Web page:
Gasifier History

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Gasifier History

Gasifier Origins

Gasifier history can be dated back far earlier than usually stated. In 1609, the Belgian chemist Jan Baptista Van Helmon found that gas was produced from heating wood and coal. Sixty years later in 1669 Thomas Shirley conducted experiments with carburetted hydrogen and thirty years on John Clayton obtained coal gas from pyrolitic experiments.

First Gasifier Patent

The first patents with regard to gasification were issued for Robert Gardner and John Barber in the year 1788 and 1791. Robert Gardner suggested application of waste heat of furnaces to raise steam by combusting the heated products in a boiler. John Barber’s patent mentioned the use of producer gas to drive an internal combustion engine. However, the first confirmed use of producer gas from coal was reported in 1792. In this year Murdock generated gas from coal and used it to light a room in his house. For many years, after Murdock’s development, coal gas was one of the principal fuels for lighting purposes in England. Its use declined in favour of electricity but the use of producer gas still continued and became increasingly important for cooking and heating.

Experimental Gasifiers

Experiments to gasify wood or at least use the gases obtained from charring of wood started surprisingly early in the year 1798, when Lebon tried to gasify wood and make gas out of it. In 1801 Lampadius proved the possibility of using waste gas by reaction of water with a hot carbon bed was mentioned by Fourcroy in 1804. It took five more years before it was realized by Aubertot that the stack gases of blast furnaces can be combusted and used to roast ore and burn lime. He received a patent for this process in the year 1812.

The first gas producer built used oil as a fuel and the patent was given to J. Taylor in 1815 who designed and operated the unit. Between the years 1815 and 1839 many patents were issued for utilization of waste heat and stack gas from blast furnaces. However, the first commercially used gas producer can be attributed to Bischof who built a large unit at the iron works of Audincourt, France in 1840.

During the next 10 years many researchers and engineers tried to improve the technology. They already used low grade fuel and combusted the gases in gas fired furnaces. The real breakthrough came in 1861 with the Siemens gas producer which is considered to be the first successful commercial unit.

Before the turn of the 19th century there are three more important events to mention. Firstly, the introduction of the Dowson gas producer in 1878 which was the starting point of the modern gas producer – engine system. This was the first producer that was successfully used for stationary power engines. Second, the introduction of the Mond by product process on a large scale in 1889. And third, the introduction of the Bernier suction gas producer in 1895, which was the beginning of the use of gas producers in small, compact units. The Mond by product process proved for the first time that other valuable products such as ammonia could be obtained via gasification. The residual gas from this process was low in heating value but still could be used for industrial heating purposes. This process was also adapted to gasify high volatile fuels such as peat and brown coal and several plants were in operation in Japan, the United States and Europe.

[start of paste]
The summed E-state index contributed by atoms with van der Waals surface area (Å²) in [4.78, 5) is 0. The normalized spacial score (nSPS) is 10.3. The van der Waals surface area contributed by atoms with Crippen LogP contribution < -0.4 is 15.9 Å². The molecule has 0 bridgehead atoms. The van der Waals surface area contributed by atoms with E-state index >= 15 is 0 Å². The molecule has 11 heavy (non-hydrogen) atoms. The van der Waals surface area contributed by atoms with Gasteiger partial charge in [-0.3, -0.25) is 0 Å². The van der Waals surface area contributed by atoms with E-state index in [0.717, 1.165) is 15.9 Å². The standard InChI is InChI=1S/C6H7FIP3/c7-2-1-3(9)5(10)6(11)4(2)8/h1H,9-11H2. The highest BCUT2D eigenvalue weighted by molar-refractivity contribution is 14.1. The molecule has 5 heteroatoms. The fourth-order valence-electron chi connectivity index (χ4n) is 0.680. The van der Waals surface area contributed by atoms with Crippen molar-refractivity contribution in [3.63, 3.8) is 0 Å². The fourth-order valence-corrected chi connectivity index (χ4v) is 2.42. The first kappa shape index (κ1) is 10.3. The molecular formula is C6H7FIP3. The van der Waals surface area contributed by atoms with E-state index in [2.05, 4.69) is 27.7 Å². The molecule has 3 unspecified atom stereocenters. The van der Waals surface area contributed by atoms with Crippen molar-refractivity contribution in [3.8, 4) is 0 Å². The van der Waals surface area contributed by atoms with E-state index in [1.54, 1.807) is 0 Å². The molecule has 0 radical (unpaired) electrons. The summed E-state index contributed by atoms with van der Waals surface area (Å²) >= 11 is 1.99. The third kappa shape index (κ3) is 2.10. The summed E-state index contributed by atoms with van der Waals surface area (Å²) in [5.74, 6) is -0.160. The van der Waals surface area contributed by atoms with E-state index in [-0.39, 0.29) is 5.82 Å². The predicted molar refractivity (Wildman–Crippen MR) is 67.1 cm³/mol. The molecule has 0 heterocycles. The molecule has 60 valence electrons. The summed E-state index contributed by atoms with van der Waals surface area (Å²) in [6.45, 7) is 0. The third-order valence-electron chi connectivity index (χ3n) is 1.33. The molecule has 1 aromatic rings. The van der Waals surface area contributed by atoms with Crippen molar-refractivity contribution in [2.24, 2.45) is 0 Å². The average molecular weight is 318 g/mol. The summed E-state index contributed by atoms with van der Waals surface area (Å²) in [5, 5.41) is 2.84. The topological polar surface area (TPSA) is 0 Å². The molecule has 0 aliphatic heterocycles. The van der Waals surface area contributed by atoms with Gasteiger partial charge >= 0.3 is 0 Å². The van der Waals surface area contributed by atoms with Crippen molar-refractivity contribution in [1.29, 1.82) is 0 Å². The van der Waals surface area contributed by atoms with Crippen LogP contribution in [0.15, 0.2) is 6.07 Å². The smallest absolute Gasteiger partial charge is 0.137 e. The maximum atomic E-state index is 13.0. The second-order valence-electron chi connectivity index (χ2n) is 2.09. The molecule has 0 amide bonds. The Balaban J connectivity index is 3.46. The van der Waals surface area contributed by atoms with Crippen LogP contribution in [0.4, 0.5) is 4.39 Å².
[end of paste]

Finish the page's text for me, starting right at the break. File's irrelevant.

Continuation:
As far back as 1819 a portable gas producing apparatus comprising of a gas producer and gas vacuum engine were patented in England. No record can be found that it ever was fitted on a vehicle.

The task to actually operate a passenger vehicle with producer gas for the first time ever must therefore be credited to J.W. Parker who covered over 1,000 miles with his 2 and half and 25 horsepower automotive gas producers in Scotland during 1901 to 1905. It is interesting to note that the inadequate protection Bernier got for his patented gas producer engine system permitted other enterprising engineers with the opportunity of getting something for nothing. Many competing designs were put on the market in increasing numbers for the next 15 years. One such make is the Brush Koela plant designed for import to India and other developing countries. The name Koela is the Indian name for charcoal. The oil engines used during this time period were actually replaced by producer gas engines. Some companies in England did a brisk business selling producer engine sets to generate electricity throughout the country for lighting mansions.

The necessity to stay ahead of competitors lead some companies to utilization of the waste heat and carbon dioxide generated in the process. However, these early attempts of co-generation were not very successful, although the general ideas behind it are no different from today’s principles of co-generation.”

From: State of the Art Report For Small Scale (to 50kW) Gas Producer – Engine Systems, 1981, A. Kaupp and J.R. Goss Department of Agriculture Engineering University of California. The full paper is avaliable for download in the Academic Paper section.

If you are interested in following or researching the history there are a number of old books for download in the Gasifier Books pre-1920s section.

World War II Fuel Shortages

Gasifier history – Over a million gasifier powered vehicles are said to have been produced just before and throughout WWII.  Fuel shortages were the driver and  we have a whole section of this web site showing some of the designs and images of vehicles fitted with gasifiers and charcoal burners.

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